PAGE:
The size of the sensor inside a digital camera is one of the key determinants of image quality. A large sensor will tend to have larger individual pixels that provide better low-light sensitivity, wider dynamic range, and richer color-depth than smaller pixel-units in a sensor of the same technological generation. Moreover, a large sensor camera will give the photographer more control over depth-of-field in the image and, thus, the ability to better isolate a subject from the background. On the downside, larger sensors are more costly to manufacture and tend to lead to bigger and heavier cameras and lenses.

Of the two cameras under consideration, the Nikon D200 features an APS-C sensor and the Ricoh WG-6 a 1/2.3-inch sensor. The sensor area in the WG-6 is 92 percent smaller. As a result of these sensor size differences, the cameras have a format factor of, respectively, 1.5 and 5.6. The sensor in the D200 has a native 3:2 aspect ratio, while the one in the WG-6 offers a 4:3 aspect.

Nikon D200 and Ricoh WG-6 sensor measures

Despite having a smaller sensor, the WG-6 offers a higher resolution of 20.2 megapixels, compared with 10 MP of the D200. This megapixels advantage comes at the cost of a higher pixel density and a smaller size of the individual pixel (with a pixel pitch of 1.18μm versus 6.11μm for the D200). However, it should be noted that the WG-6 is much more recent (by 13 years and 3 months) than the D200, and its sensor will have benefitted from technological advances during this time that make it possible to gather light more efficiently. Coming back to sensor resolution, it should be mentioned that the WG-6 has no anti-alias filter installed, so that it can capture all the detail its sensor resolves.

The resolution advantage of the Ricoh WG-6 implies greater flexibility for cropping images or the possibility to print larger pictures. The maximum print size of the WG-6 for good quality output (200 dots per inch) amounts to 25.9 x 19.4 inches or 65.8 x 49.4 cm, for very good quality (250 dpi) 20.7 x 15.6 inches or 52.7 x 39.5 cm, and for excellent quality (300 dpi) 17.3 x 13 inches or 43.9 x 32.9 cm. The corresponding values for the Nikon D200 are 19.4 x 13 inches or 49.2 x 32.9 cm for good quality, 15.5 x 10.4 inches or 39.3 x 26.3 cm for very good quality, and 12.9 x 8.6 inches or 32.8 x 21.9 cm for excellent quality prints.

The Nikon D200 has a native sensitivity range from ISO 100 to ISO 1600, which can be extended to ISO 100-3200. The corresponding ISO settings for the Ricoh WG-6 are ISO 125 to ISO 6400 (no boost).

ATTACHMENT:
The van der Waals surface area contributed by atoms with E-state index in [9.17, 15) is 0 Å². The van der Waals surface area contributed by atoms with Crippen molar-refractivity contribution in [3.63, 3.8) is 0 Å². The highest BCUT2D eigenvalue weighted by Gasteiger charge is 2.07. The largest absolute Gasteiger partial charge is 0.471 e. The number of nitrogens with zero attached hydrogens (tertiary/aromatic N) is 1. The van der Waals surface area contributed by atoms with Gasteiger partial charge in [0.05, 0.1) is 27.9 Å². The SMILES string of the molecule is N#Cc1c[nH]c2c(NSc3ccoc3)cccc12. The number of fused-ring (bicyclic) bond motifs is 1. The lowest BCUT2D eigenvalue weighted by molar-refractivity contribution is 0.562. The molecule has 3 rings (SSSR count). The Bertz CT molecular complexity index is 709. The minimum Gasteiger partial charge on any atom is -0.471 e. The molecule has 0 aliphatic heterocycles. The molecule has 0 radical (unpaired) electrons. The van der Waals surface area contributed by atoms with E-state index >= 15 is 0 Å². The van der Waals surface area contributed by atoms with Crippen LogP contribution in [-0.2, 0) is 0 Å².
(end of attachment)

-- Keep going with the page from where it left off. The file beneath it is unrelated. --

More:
D200 versus WG-6 MP

Since 2007, DXO Mark has published sensor performance measurements that have been derived using a consistent methodology. This service is based on lab testing and assigns an overall score to each camera sensor, as well as ratings for dynamic range ("DXO Landscape"), color depth ("DXO Portrait"), and low-light sensitivity ("DXO Sports"). The table below summarizes the physical sensor characteristics and sensor quality findings and compares them across a set of similar cameras.

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Sensor Characteristics
  Camera
Model
Sensor
Class
Resolution
(MP)
Horiz.
Pixels
Vert.
Pixels
Video
Format
DXO
Portrait
DXO
Landscape
DXO
Sports
DXO
Overall
 
Nikon D200 APS-C 10.0 3872 2592none22.311.558364
 
Ricoh WG-6 1/2.3 20.2 5184 38884K/30p........
 
Canon SX740 1/2.3 20.2 5184 38884K/30p........
 
Canon 30D APS-C 8.2 3504 2336none21.510.873659
 
Canon 20D APS-C 8.2 3504 2336none21.911.072162
 
Nikon D500 APS-C 20.7 5568 37124K/30p24.014.0132483
 
Nikon D7000 APS-C 16.1 4928 326410800/24p23.513.9116780
 
Nikon D300S APS-C 12.2 4288 2848720/24p22.512.278770
 
Nikon D300 APS-C 12.2 4288 2848none22.112.067967
 
Nikon D2Xs APS-C 12.2 4288 2848none22.210.948959
 
Nikon D80 APS-C 10.0 3872 2592none22.111.252461
 
Nikon D2X APS-C 12.2 4288 2848none22.110.947659
 
Nikon D100 APS-C 6.0 3008 2000none........
 
Panasonic TS7 1/2.3 20.2 5184 38884K/30p........
 
Sony HX99 1/2.3 18.0 4896 36724K/30p........
 
Sony HX95 1/2.3 18.0 4896 36724K/30p........
 
Sony WX800 1/2.3 18.0 4896 36724K/30p........

Many modern cameras cannot only take still pictures, but also record videos. The WG-6 indeed provides for movie recording, while the D200 does not. The highest resolution format that the WG-6 can use is 4K/30p.

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Feature comparison

Apart from body and sensor, cameras can and do differ across a range of features. For example, the D200 has an optical viewfinder, which can be very useful when shooting in bright sunlight. In contrast, the WG-6 relies on live view and the rear LCD for framing. The following table reports on some other key feature differences and similarities of the Nikon D200, the Ricoh WG-6, and comparable cameras.

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Core Features
  Camera
Model
Viewfinder
(Type or
000 dots)
Control
Panel
(yes/no)
LCD
Size
(inch)
LCD
Resolution
(000 dots)
LCD
Attach-
ment
Touch
Screen
(yes/no)
Mech
Shutter
Speed
Shutter
Flaps
(1/sec)
Built-in
Flash
(yes/no)
Built-in
Image
Stab
 
Nikon D200optical Y 2.5 230 fixed n 1/8000s 5.0 Y n
 
Ricoh WG-6none n 3.0 1040 fixed n 1/4000s 1.0 Y n
 
Canon SX740none n 3.0 922 tilting n 1/3200s 10.0 Y Y
 
Canon 30Doptical Y 2.5 230 fixed n 1/8000s 5.0 Y n
 
Canon 20Doptical Y 1.8 118 fixed n 1/8000s 5.0 Y n
 
Nikon D500optical Y 3.2 2359 tilting Y 1/8000s 10.0 n n
 
Nikon D7000optical Y 3.0 921 fixed n 1/8000s 6.0 Y n
 
Nikon D300Soptical Y 3.0 920 fixed n 1/8000s 7.0 Y n
 
Nikon D300optical Y 3.0 922 fixed n 1/8000s 6.0 Y n
 
Nikon D2Xsoptical Y 2.5 230 fixed n 1/8000s 5.0 n n
 
Nikon D80optical n 2.5 230 fixed n 1/4000s 3.0 Y n
 
Nikon D2Xoptical Y 2.5 235 fixed n 1/8000s 5.0 n n
 
Nikon D100optical Y 1.8 118 fixed n 1/4000s 3.0 Y n
 
Panasonic TS71170 n 3.0 1040 fixed n 1/1300s 10.0 Y Y
 
Sony HX99638 n 3.0 922 tilting Y 1/2000s 10.0 Y Y
 
Sony HX95638 n 3.0 922 tilting n 1/2000s 10.0 Y Y